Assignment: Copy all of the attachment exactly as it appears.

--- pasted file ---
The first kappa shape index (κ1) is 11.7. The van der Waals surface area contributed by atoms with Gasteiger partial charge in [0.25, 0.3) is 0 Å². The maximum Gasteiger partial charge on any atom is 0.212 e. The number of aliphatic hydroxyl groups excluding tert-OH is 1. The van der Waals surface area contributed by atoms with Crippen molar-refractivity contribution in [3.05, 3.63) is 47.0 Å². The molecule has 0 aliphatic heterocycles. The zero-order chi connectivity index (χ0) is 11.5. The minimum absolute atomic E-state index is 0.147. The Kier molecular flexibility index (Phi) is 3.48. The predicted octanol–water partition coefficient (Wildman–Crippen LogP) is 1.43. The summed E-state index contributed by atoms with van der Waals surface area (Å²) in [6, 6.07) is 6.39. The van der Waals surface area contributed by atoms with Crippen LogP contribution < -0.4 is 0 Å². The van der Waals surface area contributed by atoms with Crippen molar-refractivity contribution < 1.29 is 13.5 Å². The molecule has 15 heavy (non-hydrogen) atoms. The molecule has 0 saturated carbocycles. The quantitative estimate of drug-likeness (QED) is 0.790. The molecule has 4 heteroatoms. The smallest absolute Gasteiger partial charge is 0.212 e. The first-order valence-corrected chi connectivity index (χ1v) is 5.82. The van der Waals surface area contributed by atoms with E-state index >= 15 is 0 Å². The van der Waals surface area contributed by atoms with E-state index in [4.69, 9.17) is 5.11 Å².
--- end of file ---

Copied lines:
The first kappa shape index (κ1) is 11.7. The van der Waals surface area contributed by atoms with Gasteiger partial charge in [0.25, 0.3) is 0 Å². The maximum Gasteiger partial charge on any atom is 0.212 e. The number of aliphatic hydroxyl groups excluding tert-OH is 1. The van der Waals surface area contributed by atoms with Crippen molar-refractivity contribution in [3.05, 3.63) is 47.0 Å². The molecule has 0 aliphatic heterocycles. The zero-order chi connectivity index (χ0) is 11.5. The minimum absolute atomic E-state index is 0.147. The Kier molecular flexibility index (Phi) is 3.48. The predicted octanol–water partition coefficient (Wildman–Crippen LogP) is 1.43. The summed E-state index contributed by atoms with van der Waals surface area (Å²) in [6, 6.07) is 6.39. The van der Waals surface area contributed by atoms with Crippen LogP contribution < -0.4 is 0 Å². The van der Waals surface area contributed by atoms with Crippen molar-refractivity contribution < 1.29 is 13.5 Å². The molecule has 15 heavy (non-hydrogen) atoms. The molecule has 0 saturated carbocycles. The quantitative estimate of drug-likeness (QED) is 0.790. The molecule has 4 heteroatoms. The smallest absolute Gasteiger partial charge is 0.212 e. The first-order valence-corrected chi connectivity index (χ1v) is 5.82. The van der Waals surface area contributed by atoms with E-state index >= 15 is 0 Å². The van der Waals surface area contributed by atoms with E-state index in [4.69, 9.17) is 5.11 Å².